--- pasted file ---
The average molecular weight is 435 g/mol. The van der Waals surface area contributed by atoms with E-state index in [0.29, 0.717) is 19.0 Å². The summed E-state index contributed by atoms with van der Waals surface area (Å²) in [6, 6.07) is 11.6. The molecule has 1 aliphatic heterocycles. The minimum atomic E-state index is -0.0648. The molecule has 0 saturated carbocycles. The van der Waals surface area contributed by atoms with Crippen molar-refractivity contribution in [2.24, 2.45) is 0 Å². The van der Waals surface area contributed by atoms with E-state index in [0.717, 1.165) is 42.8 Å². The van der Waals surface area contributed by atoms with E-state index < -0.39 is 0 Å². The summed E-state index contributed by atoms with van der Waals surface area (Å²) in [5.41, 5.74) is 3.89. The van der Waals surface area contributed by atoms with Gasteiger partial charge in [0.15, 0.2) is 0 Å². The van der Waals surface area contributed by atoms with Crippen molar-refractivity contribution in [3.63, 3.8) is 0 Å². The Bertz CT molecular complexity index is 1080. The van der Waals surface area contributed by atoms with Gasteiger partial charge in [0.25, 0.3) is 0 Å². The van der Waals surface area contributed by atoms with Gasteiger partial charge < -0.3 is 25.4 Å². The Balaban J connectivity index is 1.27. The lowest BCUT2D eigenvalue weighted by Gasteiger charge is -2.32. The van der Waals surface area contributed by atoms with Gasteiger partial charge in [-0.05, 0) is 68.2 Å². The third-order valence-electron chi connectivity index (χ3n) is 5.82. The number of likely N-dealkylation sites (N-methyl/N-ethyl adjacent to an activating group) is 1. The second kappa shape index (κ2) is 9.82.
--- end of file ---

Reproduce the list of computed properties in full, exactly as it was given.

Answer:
The average molecular weight is 435 g/mol. The van der Waals surface area contributed by atoms with E-state index in [0.29, 0.717) is 19.0 Å². The summed E-state index contributed by atoms with van der Waals surface area (Å²) in [6, 6.07) is 11.6. The molecule has 1 aliphatic heterocycles. The minimum atomic E-state index is -0.0648. The molecule has 0 saturated carbocycles. The van der Waals surface area contributed by atoms with Crippen molar-refractivity contribution in [2.24, 2.45) is 0 Å². The van der Waals surface area contributed by atoms with E-state index in [0.717, 1.165) is 42.8 Å². The van der Waals surface area contributed by atoms with E-state index < -0.39 is 0 Å². The summed E-state index contributed by atoms with van der Waals surface area (Å²) in [5.41, 5.74) is 3.89. The van der Waals surface area contributed by atoms with Gasteiger partial charge in [0.15, 0.2) is 0 Å². The van der Waals surface area contributed by atoms with Crippen molar-refractivity contribution in [3.63, 3.8) is 0 Å². The Bertz CT molecular complexity index is 1080. The van der Waals surface area contributed by atoms with Gasteiger partial charge in [0.25, 0.3) is 0 Å². The van der Waals surface area contributed by atoms with Gasteiger partial charge < -0.3 is 25.4 Å². The Balaban J connectivity index is 1.27. The lowest BCUT2D eigenvalue weighted by Gasteiger charge is -2.32. The van der Waals surface area contributed by atoms with Gasteiger partial charge in [-0.05, 0) is 68.2 Å². The third-order valence-electron chi connectivity index (χ3n) is 5.82. The number of likely N-dealkylation sites (N-methyl/N-ethyl adjacent to an activating group) is 1. The second kappa shape index (κ2) is 9.82.